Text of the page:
Describe what does dance means to you.

Dance is my release. It is a way for me to release all of the built up stress that I have accumulated throughout the week. It is a way for me to express my emotions, especially things that I can’t put into words. It is something that makes me feel unique, and sets me apart from others. It is a huge part of my life and will continue to be for a long time in the future.

What made you decide to be a nursing major over a dance major?

I have always had a calling to help people. I found a passion working with children whether in the dance studio or volunteering and that also sparked my interest in nursing. Also the stability of a career in nursing really attracted me to this major. I see dance as more of a passion than a lifetime career for me. Dance is something that I do for myself and I wanted a major that would provide me with a job where I could help others. I am dancing about 5 nights a week and still doing what I love so I personally think it was the right choice for me.

Being a nursing major, how do you involve yourself in dance?

I am involved in Extension’s Dance Company where I have had numerous performance opportunities. I take one technique class during the week, to continue my dance education. I also am involved in SRU Dance in both the fall and spring semester. This allows me to be dancing almost every Sunday of the year. Finally, I am involved in the Student Choreography Showcase in the spring semester where I learn and then perform new pieces.

What advice would you give to a dancer who cannot be a dance major or minor?

I would say if you really love to dance put yourself in every performance opportunity possible. Yes, with schoolwork it can be stressful at times but in the end it is so worth it. The connections and opportunities I have been presented with as a dancer who is neither a minor or major are incredible.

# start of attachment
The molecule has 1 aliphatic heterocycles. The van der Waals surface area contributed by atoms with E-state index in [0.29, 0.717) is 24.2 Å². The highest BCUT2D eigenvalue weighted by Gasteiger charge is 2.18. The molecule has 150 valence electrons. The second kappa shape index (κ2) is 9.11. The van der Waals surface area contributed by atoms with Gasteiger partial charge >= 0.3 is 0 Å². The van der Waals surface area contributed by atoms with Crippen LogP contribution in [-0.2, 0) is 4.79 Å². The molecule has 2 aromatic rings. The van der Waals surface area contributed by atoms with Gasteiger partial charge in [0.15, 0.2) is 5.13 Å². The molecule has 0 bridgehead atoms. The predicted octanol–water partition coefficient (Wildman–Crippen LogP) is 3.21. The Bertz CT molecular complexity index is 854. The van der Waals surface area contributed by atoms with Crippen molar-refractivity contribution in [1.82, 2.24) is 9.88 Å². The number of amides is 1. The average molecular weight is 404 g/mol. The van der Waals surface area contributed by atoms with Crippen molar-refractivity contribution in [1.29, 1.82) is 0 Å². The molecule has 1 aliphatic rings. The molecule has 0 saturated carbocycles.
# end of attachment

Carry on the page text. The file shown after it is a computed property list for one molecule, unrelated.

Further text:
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Why, Hello There!

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While your in between rehearsal, class, and running around trying to look presentable in your sweats, aka “Dancer swag,” this is the place to take a breather.

Full Out, No Marking is a blog and online recourse specifically geared to dancers in college dance programs, whether you are just starting out as a baby freshmen or about to head into the dance world as a big senior, this is the spot for YOU. No, this blog is not about “How to do the 50 pirouettes like Sophia Lucia” or “How to master those Fosse jazz hands.” However, this is a place simply to inspire, strive for one’s full potential, to discuss timely topics and to receive advice on what one goes through in their four years of college dance before heading out into the real world.

In my Junior Year at Salve Regina University I participate in the college dance program and the professional dance company, Extensions Dance Company. I have had my fair share of those long tech weeks, interesting ACDFA concerts, achy muscles after dance intensives, Post-Modern debates and most importantly the question “How the heck are you going to use dance after college?” Well, I’m in for the ride actually I’m in for the full class, because it’s time to stop marking and to discuss how to go full out while your dancing in college.